Directorate-General for Health and Food Safety
Content of the opinion:
The SCENIHR Opinion is intended as guidance how to evaluate the risk when a nanomaterial is used in a medical device.
This Guidance addresses the use of nanomaterials in medical devices and provides information for risk assessors regarding specific aspects that need to be considered in the safety evaluation of nanomaterials. According to the EU Recommendation for the definition of a nanomaterial (Commission Recommendation 2011/696/EU, EC 2011) any particulate substance with at least one dimension in the size range between 1 and 100 nm is considered a nanomaterial.
This Guidance provides information to assist with safety evaluation and risk assessment on the use of nanomaterials in medical devices that should be considered in conjunction with the ISO 10993-1:2009 standard. The Guidance highlights the need for special considerations in relation to the safety evaluation of nanomaterials, in view of the possible distinct properties, interactions, and/or effects that may differ from conventional forms of the same materials.
The SCENIHR recommends a phased approach for evaluating the risk of the use of nanomaterials in medical devices based on potential release and characteristics of the nanomaterials to avoid unnecessary testing. The phases cover particle release (phase 1), particle distribution and persistence (phase 2), hazard assessment (toxicological evaluations) (phase 3), risk characterisation/risk assessment (phase 4). In phase 1 an evaluation of the potential for the device to release nanoparticles either directly or due to wear of the device during use should be carried out. In phase 2 the aim is to determine the distribution of the particles released and also their persistence potential. In phase 3 the hazard is assessed using appropriate toxicity tests taking account of the exposure characteristics and potential for persistence in specific organs. This will provide input for the final risk characterisation (phase 4).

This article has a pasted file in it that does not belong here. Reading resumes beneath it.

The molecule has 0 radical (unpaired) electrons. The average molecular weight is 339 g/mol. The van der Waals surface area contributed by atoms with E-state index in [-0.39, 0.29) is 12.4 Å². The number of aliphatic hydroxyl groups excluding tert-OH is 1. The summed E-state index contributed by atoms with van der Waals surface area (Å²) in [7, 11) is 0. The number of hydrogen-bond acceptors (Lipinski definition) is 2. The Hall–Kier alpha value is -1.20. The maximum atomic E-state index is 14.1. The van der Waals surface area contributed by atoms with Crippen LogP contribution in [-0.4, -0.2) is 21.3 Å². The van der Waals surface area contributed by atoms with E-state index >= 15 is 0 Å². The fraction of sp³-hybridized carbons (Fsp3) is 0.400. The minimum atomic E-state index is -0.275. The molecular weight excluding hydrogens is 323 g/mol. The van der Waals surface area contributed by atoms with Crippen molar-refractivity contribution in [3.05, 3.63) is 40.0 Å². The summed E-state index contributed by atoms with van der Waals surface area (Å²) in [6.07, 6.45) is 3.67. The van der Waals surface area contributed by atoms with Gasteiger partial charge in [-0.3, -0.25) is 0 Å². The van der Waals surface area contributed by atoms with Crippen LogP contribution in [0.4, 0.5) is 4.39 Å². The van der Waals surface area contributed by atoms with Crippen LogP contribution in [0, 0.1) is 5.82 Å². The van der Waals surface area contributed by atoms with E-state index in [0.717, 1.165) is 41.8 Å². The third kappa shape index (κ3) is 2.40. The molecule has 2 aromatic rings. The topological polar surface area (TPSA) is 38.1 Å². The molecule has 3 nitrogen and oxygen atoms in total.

The estimated risk needs to be compared to the risk from the use of comparable devices not incorporating nanomaterials in judging the acceptability of the risk.
The SCENIHR concludes that the potential risk from the use of nanomaterials in medical devices is mainly associated with the possibility for release of free nanoparticles from the device and the duration of exposure.